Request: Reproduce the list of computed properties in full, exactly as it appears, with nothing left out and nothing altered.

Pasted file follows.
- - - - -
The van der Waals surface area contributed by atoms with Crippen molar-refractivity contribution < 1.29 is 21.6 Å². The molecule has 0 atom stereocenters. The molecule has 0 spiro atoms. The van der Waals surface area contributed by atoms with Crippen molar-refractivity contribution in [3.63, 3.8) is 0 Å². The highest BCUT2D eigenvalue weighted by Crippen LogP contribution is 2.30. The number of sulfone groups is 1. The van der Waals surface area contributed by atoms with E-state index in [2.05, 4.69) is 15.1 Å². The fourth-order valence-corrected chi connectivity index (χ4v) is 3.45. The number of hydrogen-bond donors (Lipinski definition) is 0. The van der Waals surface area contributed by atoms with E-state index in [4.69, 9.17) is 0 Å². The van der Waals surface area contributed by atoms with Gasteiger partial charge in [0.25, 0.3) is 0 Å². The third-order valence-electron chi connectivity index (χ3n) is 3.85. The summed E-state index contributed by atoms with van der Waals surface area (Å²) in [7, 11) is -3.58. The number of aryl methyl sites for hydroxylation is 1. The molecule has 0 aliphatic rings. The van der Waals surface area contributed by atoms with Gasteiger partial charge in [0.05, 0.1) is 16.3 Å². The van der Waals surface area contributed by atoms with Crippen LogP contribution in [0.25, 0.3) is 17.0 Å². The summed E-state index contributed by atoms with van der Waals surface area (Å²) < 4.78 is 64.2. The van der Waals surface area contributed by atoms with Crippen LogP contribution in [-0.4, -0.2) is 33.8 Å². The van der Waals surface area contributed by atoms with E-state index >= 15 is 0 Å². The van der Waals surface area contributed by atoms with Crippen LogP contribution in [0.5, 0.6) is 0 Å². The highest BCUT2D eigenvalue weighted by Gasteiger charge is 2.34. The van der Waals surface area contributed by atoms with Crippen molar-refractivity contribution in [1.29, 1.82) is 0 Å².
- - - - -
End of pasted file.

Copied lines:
The van der Waals surface area contributed by atoms with Crippen molar-refractivity contribution < 1.29 is 21.6 Å². The molecule has 0 atom stereocenters. The molecule has 0 spiro atoms. The van der Waals surface area contributed by atoms with Crippen molar-refractivity contribution in [3.63, 3.8) is 0 Å². The highest BCUT2D eigenvalue weighted by Crippen LogP contribution is 2.30. The number of sulfone groups is 1. The van der Waals surface area contributed by atoms with E-state index in [2.05, 4.69) is 15.1 Å². The fourth-order valence-corrected chi connectivity index (χ4v) is 3.45. The number of hydrogen-bond donors (Lipinski definition) is 0. The van der Waals surface area contributed by atoms with E-state index in [4.69, 9.17) is 0 Å². The van der Waals surface area contributed by atoms with Gasteiger partial charge in [0.25, 0.3) is 0 Å². The third-order valence-electron chi connectivity index (χ3n) is 3.85. The summed E-state index contributed by atoms with van der Waals surface area (Å²) in [7, 11) is -3.58. The number of aryl methyl sites for hydroxylation is 1. The molecule has 0 aliphatic rings. The van der Waals surface area contributed by atoms with Gasteiger partial charge in [0.05, 0.1) is 16.3 Å². The van der Waals surface area contributed by atoms with Crippen LogP contribution in [0.25, 0.3) is 17.0 Å². The summed E-state index contributed by atoms with van der Waals surface area (Å²) < 4.78 is 64.2. The van der Waals surface area contributed by atoms with Crippen LogP contribution in [-0.4, -0.2) is 33.8 Å². The van der Waals surface area contributed by atoms with E-state index >= 15 is 0 Å². The van der Waals surface area contributed by atoms with Crippen LogP contribution in [0.5, 0.6) is 0 Å². The highest BCUT2D eigenvalue weighted by Gasteiger charge is 2.34. The van der Waals surface area contributed by atoms with Crippen molar-refractivity contribution in [1.29, 1.82) is 0 Å².